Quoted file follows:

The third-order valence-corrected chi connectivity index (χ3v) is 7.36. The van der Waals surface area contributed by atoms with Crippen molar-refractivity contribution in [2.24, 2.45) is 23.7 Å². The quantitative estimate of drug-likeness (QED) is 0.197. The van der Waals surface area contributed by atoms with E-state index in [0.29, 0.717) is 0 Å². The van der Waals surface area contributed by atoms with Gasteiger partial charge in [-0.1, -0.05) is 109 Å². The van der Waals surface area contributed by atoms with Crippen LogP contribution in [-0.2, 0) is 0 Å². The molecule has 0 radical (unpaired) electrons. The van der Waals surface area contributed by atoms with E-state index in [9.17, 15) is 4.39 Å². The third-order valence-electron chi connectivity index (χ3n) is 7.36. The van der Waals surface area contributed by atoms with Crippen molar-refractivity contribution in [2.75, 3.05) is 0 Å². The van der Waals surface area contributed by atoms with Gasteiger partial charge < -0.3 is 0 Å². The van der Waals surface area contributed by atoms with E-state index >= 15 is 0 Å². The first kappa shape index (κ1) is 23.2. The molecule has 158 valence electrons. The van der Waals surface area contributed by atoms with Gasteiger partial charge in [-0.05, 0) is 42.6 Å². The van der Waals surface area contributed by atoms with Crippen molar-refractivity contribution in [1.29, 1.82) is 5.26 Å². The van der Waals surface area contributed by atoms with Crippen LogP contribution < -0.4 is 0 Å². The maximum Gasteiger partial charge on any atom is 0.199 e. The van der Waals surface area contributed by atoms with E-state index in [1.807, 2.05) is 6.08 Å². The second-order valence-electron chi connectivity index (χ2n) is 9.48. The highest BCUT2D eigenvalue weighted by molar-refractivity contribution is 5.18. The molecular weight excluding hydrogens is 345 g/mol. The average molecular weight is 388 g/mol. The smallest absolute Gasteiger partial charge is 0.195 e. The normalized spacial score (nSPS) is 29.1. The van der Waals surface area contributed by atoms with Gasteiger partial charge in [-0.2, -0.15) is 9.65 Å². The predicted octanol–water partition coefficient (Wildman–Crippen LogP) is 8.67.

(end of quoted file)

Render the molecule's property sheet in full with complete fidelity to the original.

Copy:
The third-order valence-corrected chi connectivity index (χ3v) is 7.36. The van der Waals surface area contributed by atoms with Crippen molar-refractivity contribution in [2.24, 2.45) is 23.7 Å². The quantitative estimate of drug-likeness (QED) is 0.197. The van der Waals surface area contributed by atoms with E-state index in [0.29, 0.717) is 0 Å². The van der Waals surface area contributed by atoms with Gasteiger partial charge in [-0.1, -0.05) is 109 Å². The van der Waals surface area contributed by atoms with Crippen LogP contribution in [-0.2, 0) is 0 Å². The molecule has 0 radical (unpaired) electrons. The van der Waals surface area contributed by atoms with E-state index in [9.17, 15) is 4.39 Å². The third-order valence-electron chi connectivity index (χ3n) is 7.36. The van der Waals surface area contributed by atoms with Crippen molar-refractivity contribution in [2.75, 3.05) is 0 Å². The van der Waals surface area contributed by atoms with Gasteiger partial charge < -0.3 is 0 Å². The van der Waals surface area contributed by atoms with E-state index >= 15 is 0 Å². The first kappa shape index (κ1) is 23.2. The molecule has 158 valence electrons. The van der Waals surface area contributed by atoms with Gasteiger partial charge in [-0.05, 0) is 42.6 Å². The van der Waals surface area contributed by atoms with Crippen molar-refractivity contribution in [1.29, 1.82) is 5.26 Å². The van der Waals surface area contributed by atoms with Crippen LogP contribution < -0.4 is 0 Å². The maximum Gasteiger partial charge on any atom is 0.199 e. The van der Waals surface area contributed by atoms with E-state index in [1.807, 2.05) is 6.08 Å². The second-order valence-electron chi connectivity index (χ2n) is 9.48. The highest BCUT2D eigenvalue weighted by molar-refractivity contribution is 5.18. The molecular weight excluding hydrogens is 345 g/mol. The average molecular weight is 388 g/mol. The smallest absolute Gasteiger partial charge is 0.195 e. The normalized spacial score (nSPS) is 29.1. The van der Waals surface area contributed by atoms with Gasteiger partial charge in [-0.2, -0.15) is 9.65 Å². The predicted octanol–water partition coefficient (Wildman–Crippen LogP) is 8.67.